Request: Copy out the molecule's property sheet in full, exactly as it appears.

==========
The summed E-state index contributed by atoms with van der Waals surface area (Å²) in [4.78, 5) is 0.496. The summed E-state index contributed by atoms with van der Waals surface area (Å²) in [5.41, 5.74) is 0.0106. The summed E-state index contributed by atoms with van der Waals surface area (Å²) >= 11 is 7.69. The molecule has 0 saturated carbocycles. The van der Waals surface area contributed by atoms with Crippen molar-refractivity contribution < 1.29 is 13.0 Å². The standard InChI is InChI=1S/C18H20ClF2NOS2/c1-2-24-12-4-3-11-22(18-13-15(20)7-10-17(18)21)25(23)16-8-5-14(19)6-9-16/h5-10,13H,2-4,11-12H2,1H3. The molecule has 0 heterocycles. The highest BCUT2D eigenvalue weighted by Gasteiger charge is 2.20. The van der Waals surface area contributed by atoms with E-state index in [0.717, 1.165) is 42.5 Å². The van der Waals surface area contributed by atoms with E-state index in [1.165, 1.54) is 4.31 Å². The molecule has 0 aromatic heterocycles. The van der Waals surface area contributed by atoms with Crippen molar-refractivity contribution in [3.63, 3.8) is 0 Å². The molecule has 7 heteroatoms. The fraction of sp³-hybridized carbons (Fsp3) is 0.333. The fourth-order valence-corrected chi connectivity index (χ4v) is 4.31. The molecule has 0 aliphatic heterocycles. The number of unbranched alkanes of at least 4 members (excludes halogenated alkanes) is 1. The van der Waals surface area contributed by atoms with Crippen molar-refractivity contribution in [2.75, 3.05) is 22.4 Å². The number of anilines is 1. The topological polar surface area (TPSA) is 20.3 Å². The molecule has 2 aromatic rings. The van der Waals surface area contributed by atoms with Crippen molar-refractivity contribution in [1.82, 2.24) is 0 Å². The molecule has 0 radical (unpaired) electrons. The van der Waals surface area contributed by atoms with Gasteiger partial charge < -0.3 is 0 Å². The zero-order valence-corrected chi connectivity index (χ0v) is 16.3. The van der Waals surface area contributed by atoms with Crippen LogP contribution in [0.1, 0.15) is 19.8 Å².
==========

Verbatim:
The summed E-state index contributed by atoms with van der Waals surface area (Å²) in [4.78, 5) is 0.496. The summed E-state index contributed by atoms with van der Waals surface area (Å²) in [5.41, 5.74) is 0.0106. The summed E-state index contributed by atoms with van der Waals surface area (Å²) >= 11 is 7.69. The molecule has 0 saturated carbocycles. The van der Waals surface area contributed by atoms with Crippen molar-refractivity contribution < 1.29 is 13.0 Å². The standard InChI is InChI=1S/C18H20ClF2NOS2/c1-2-24-12-4-3-11-22(18-13-15(20)7-10-17(18)21)25(23)16-8-5-14(19)6-9-16/h5-10,13H,2-4,11-12H2,1H3. The molecule has 0 heterocycles. The highest BCUT2D eigenvalue weighted by Gasteiger charge is 2.20. The van der Waals surface area contributed by atoms with E-state index in [0.717, 1.165) is 42.5 Å². The van der Waals surface area contributed by atoms with E-state index in [1.165, 1.54) is 4.31 Å². The molecule has 0 aromatic heterocycles. The van der Waals surface area contributed by atoms with Crippen molar-refractivity contribution in [3.63, 3.8) is 0 Å². The molecule has 7 heteroatoms. The fraction of sp³-hybridized carbons (Fsp3) is 0.333. The fourth-order valence-corrected chi connectivity index (χ4v) is 4.31. The molecule has 0 aliphatic heterocycles. The number of unbranched alkanes of at least 4 members (excludes halogenated alkanes) is 1. The van der Waals surface area contributed by atoms with Crippen molar-refractivity contribution in [2.75, 3.05) is 22.4 Å². The number of anilines is 1. The topological polar surface area (TPSA) is 20.3 Å². The molecule has 2 aromatic rings. The van der Waals surface area contributed by atoms with Crippen molar-refractivity contribution in [1.82, 2.24) is 0 Å². The molecule has 0 radical (unpaired) electrons. The van der Waals surface area contributed by atoms with Gasteiger partial charge < -0.3 is 0 Å². The zero-order valence-corrected chi connectivity index (χ0v) is 16.3. The van der Waals surface area contributed by atoms with Crippen LogP contribution in [0.1, 0.15) is 19.8 Å².